by Skip Cohen
As the world runs amuck, Sheila's got a new favorite expression. It comes up just about every time we break down and watch the news, react to what either of us has read, or had a conversation with friends: "I'm glad we're getting older, so we won't have to deal with this crap!"
There's always the same response, as one of us laughs painfully over the reality of what's happening in the world. But it's all so true.
I love "The Week," which I've been getting since my Dad got me a subscription many years ago. This week's cover story was about the shooting in Texas, but it was William Falk's editor letter that said it all.
...The reason Australia had a per capita Covid death rate one-tenth of ours, The New York Times recently reported, is that Australians trusted their scientists, their government, and each other, while Americans emphatically did not. In a very real sense, 900,000 Americans died of mistrust.
Americans cannot trust that our kids will go to school without being shot. we can't trust people to wear masks in a pandemic, because so many insist they have a right to infect others. We can't pass sensible gun-safety laws because some people passionately believe they need weapons of war to defend themselves against government tyranny. Many Americans no longer trust organized religion, corporations, capitalism, their employers, or the media. We do not share a common set of fact and values. We have self-sorted and retreated into our own worlds, our own websites, social media feeds, cable networks, and communities. Separated by impenetrable walls of tribal loyalty, we cannot come together to solve our problems even when they are killing us. Thoughts and prayers.*
I just don't get it. I remember in the heaviest pain of the pandemic talking with the manager of our local supermarket. He was plagued with idiots coming in and refusing to wear a mask, and there was nothing corporate would do to support any kind of mask mandate. Yet we all know, "No shirts, No shoes, No service."
And when it comes to better gun laws, I don't get that either. Sheila and I are gun owners, and we love it when we can find time to get to the range. But we're also completely in favor of background checks. As Golden State Warriors' coach, Steve Kerr commented the day of the Texas shooting, "We're being held hostage by fifty congressmen, who refuse to put in tighter laws for gun control."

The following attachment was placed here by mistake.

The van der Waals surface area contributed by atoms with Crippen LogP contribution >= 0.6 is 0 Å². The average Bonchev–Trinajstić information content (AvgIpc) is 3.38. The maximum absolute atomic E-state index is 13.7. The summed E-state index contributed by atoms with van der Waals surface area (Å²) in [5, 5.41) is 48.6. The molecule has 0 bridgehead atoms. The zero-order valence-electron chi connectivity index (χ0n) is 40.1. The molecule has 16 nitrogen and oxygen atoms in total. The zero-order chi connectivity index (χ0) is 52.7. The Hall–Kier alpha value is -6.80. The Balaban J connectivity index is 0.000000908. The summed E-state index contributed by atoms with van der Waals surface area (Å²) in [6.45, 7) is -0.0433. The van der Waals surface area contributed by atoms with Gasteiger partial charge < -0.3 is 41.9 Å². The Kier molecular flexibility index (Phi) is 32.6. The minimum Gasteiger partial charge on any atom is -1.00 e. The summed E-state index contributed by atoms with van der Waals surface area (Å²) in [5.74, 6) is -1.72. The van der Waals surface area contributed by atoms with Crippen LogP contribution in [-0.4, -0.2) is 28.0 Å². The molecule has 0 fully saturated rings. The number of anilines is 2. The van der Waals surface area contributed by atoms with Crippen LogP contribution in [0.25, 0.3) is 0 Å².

I know it's hard to find my point this morning. The problem with a rant is that it doesn't offer a solution, just wind as I let off a little steam. Then again, it's therapeutic to a point. I don't have any answers, but as I watch the politicians battle out their own agendas instead of the people they represent, I know that's part of the problem.
So, Sheila and I do whatever we can to try and make a difference, but it's only in our backyard. For example, Sheila recently volunteered for a local organization that helps victims of life-changing bouts with mental illness go food shopping. And maybe that takes me to my point.
None of us can change the world, but slowly, it would make a difference if we all did something more in our own communities. Change doesn't happen in leaps and bounds - it's baby steps one at a time.
Wishing everybody a great weekend and time to find something you can do to make a difference. Then get the recipients of your eleven-second therapeutic hugs to get on the bandwagon with you. Together, we can all make a difference.
Have a safe and healthy Memorial Day weekend, and if you're outside the US, have a great weekend or Monday and the start of a new week.
*Check out The Week - here's the link.
Check out "Why?" one of the most popular features on the SCU Blog. It's a very simple concept - one image, one artist and one short sound bite. Each artist shares what makes the image one of their most favorite. We're over 100 artists featured since the project started. Click on the link above and you can scroll through all of the episodes to date.